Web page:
I was as excited about Team USA vs. Team Canada as I was for game 7 of the Stanley Cup Final last year. Well, maybe not quite as much, but it was close. I've enjoyed every game of this tournament so far, even the blowouts, and I couldn't wait to see how Canada's superstar lineup fared against the USA's young squad. The game didn't disappoint. There were beautiful goals, frenetic breakaways and an absolutely clutch performance by Team USA's goalie, Ryan Miller. With the win, Team USA earned a bye into the quarterfinals and will play again on Wednesday afternoon. Canada has to face Germany on Tuesday afternoon for a quarterfinals slot of their own.
I watched most of the game in the same position I'd had for game 7 last year: on the edge of the couch, leaning over the laptop on the coffee table and screaming "get it out of there!" every time the puck entered the USA end. I nearly forgot to breathe a couple of times. It might not have been for a medal, but anyone watching that game would agree that the intensity on both teams was at championship levels. And the crowd! They hurled chants and insults at Miller and cheered their hearts out for the home team. If you saw that game and didn't come away thinking that hockey could be fun to watch again, I don't want to know you.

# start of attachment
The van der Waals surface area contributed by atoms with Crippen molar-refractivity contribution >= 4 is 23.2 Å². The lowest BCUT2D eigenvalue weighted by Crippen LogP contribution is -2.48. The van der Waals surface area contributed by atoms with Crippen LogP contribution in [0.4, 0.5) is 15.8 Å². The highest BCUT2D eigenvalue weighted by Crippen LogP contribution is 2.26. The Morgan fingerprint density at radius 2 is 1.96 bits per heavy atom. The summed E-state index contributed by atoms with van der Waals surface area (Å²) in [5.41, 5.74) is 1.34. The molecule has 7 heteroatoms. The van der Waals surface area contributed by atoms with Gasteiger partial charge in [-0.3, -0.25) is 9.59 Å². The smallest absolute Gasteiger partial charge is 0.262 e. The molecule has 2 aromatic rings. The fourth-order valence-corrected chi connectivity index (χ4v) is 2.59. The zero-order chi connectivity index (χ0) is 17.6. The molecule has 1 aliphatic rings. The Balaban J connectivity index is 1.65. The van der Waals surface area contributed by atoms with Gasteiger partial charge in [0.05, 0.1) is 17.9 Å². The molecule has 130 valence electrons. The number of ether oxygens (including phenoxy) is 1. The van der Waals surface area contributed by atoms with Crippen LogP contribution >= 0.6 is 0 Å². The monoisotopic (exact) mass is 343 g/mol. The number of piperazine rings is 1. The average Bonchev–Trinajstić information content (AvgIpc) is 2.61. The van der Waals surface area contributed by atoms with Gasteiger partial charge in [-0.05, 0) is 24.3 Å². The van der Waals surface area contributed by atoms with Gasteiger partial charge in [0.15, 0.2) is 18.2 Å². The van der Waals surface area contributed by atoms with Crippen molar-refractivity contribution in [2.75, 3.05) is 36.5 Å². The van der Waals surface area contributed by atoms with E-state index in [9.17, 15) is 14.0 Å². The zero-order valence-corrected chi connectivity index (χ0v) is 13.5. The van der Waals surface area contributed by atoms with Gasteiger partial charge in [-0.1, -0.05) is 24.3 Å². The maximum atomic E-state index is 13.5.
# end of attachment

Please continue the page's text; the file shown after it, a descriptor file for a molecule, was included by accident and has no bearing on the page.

I may have watched the game by myself, but I wasn't alone. I tweeted throughout the game and kept a close eye on my Twitter feed for my friends' reactions. I've been watching games this way for several years. Before Twitter, it was the Deadspin commenter community. But the forum doesn't matter. I can share the experience of an event like an Olympic hockey game with hundreds of other people from the comfort of my couch and not feel at all isolated or lonely. The online community can't replace the fun of watching a game with your friends in the same room or actually going to the game. But it's a viable alternative when you can't be there in person.